Ohio is a major thoroughfare for the commercial trucking industry in the U.S. If you spend any amount of time on the Ohio Turnpike or I-75, you know that trucks make up a large part of the traffic you are often stuck in. In fact, Ohio is one of only a handful of states that allow commercial trucks to haul three trailers. Given long hours of driving, heavy loads, and the pressure of the job, it’s no wonder these vehicles pose a significant risk to those of us commuting to work or taking our family on vacation on Ohio’s highways. If you or a loved one is injured in a crash with a semi-truck in Ohio, the Cincinnati Law Office of Shane Smith will help you fight for your right to compensation.
Types of Ohio Semi-Truck Crashes
Due to the extreme difference in size between a fully loaded semi-truck and the average passenger car, it’s no wonder that collisions between the two vehicles cause serious injuries to occupants of the car, including:
- Traumatic brain injury or head trauma
- Spinal cord injury and paralysis
- Neck and shoulder injuries
- Broken collarbones and pelvic fractures
- Internal injuries and organ damage
- Loss of limbs
How do these life-threatening injuries happen? Trucks can crash in a variety of ways on the Turnpike or I-75, including the following:
- Tire blowout. Semi-truck tires take a beating, with thousands of miles being put on them every week. When a driver or his employer fails to inspect tires on a regular basis and do not check air pressure before each trip, the tire may blow out in the middle of a trip. Not only can debris from the tire cause a nearby car to crash, the driver can lose control of the truck following a blow-out and cause a dangerous highway pile-up.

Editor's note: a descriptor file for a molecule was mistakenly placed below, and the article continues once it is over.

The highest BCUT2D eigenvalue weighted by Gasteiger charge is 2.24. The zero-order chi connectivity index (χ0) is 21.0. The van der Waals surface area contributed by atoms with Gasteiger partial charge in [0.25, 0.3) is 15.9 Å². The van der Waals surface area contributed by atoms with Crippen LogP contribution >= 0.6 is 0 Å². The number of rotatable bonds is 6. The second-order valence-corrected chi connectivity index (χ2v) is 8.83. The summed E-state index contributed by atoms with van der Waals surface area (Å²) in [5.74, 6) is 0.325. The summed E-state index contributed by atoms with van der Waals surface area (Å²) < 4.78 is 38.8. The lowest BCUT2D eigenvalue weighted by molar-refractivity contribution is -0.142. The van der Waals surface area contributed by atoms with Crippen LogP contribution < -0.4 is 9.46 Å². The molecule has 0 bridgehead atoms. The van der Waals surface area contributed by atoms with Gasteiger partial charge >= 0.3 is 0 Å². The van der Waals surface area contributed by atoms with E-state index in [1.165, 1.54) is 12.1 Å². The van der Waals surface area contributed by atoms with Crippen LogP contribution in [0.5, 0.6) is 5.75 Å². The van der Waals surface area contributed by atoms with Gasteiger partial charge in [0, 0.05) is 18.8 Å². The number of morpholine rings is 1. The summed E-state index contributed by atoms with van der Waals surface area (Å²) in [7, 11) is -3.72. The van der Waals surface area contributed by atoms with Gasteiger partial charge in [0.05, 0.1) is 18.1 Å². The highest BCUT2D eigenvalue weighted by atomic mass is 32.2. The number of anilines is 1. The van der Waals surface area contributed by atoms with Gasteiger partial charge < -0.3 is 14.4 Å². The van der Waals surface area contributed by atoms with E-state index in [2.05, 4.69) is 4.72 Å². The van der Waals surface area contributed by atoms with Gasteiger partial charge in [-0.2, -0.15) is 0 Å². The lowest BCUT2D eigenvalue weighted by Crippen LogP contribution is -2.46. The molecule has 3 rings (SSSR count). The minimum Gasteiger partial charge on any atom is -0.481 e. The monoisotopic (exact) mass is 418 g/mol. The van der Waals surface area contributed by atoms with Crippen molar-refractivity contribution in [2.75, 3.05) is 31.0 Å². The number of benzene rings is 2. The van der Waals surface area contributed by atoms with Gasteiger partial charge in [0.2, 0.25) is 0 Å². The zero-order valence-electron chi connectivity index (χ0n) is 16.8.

- Jackknife. Improper braking, poor road conditions, inclement weather, and equipment failure can all cause a truck to jackknife, where the trailer swings out at an angle to the cab of the truck. A jackknifed truck can block multiple lanes of traffic, creating a deadly hazard for other cars on the road.
- Lost load. When a commercial truck loses its load on the highway, it obviously creates a hazard for other vehicles. Swerving to avoid hitting cargo or being exposed to dangerous chemicals or other toxins can lead to fatalities among other drivers. At the same time, the truck driver may lose control of his rig due to a balance shift caused by the lost load. Improper loading or securing of cargo may be the fault of the driver, his employer, or a third party who loaded the truck.
- Underride. These deadly and horrific crashes happen when a semi-truck stops unexpectedly and a car driving behind rams into the back of the trailer. If the car is not able to stop, it can slide under the trailer of the truck, shearing off the roof of the car and exposing the occupants to the possibility of decapitation. While trucks are required by federal law to have secure underride guards in place, these can fail due to improper installation or inferior quality.
- Rollover. Fully loaded big rigs can be very unstable and any sudden maneuver could cause a semi to overturn, crushing smaller vehicles and losing cargo. An inattentive tucker may fail to anticipate changes in traffic patterns and take actions that lead to a rollover accident.
No matter what kind of accident you were in with a semi-truck, if you did nothing to cause the crash, the truck driver—and possibly his employer—can be held liable for your losses.
Why You Need an Attorney for an Ohio Truck Accident
Accidents with commercial trucks can quickly become complicated legal battles. Because large insurance policies, teams of attorneys, federal laws, and catastrophic injuries are often involved in these cases, you need an experienced truck accident attorney to represent you when you take on a trucking company. If you were in a truck crash anywhere in Ohio, our Cincinnati office is here to help. Call to schedule your free, no-obligation consultation today.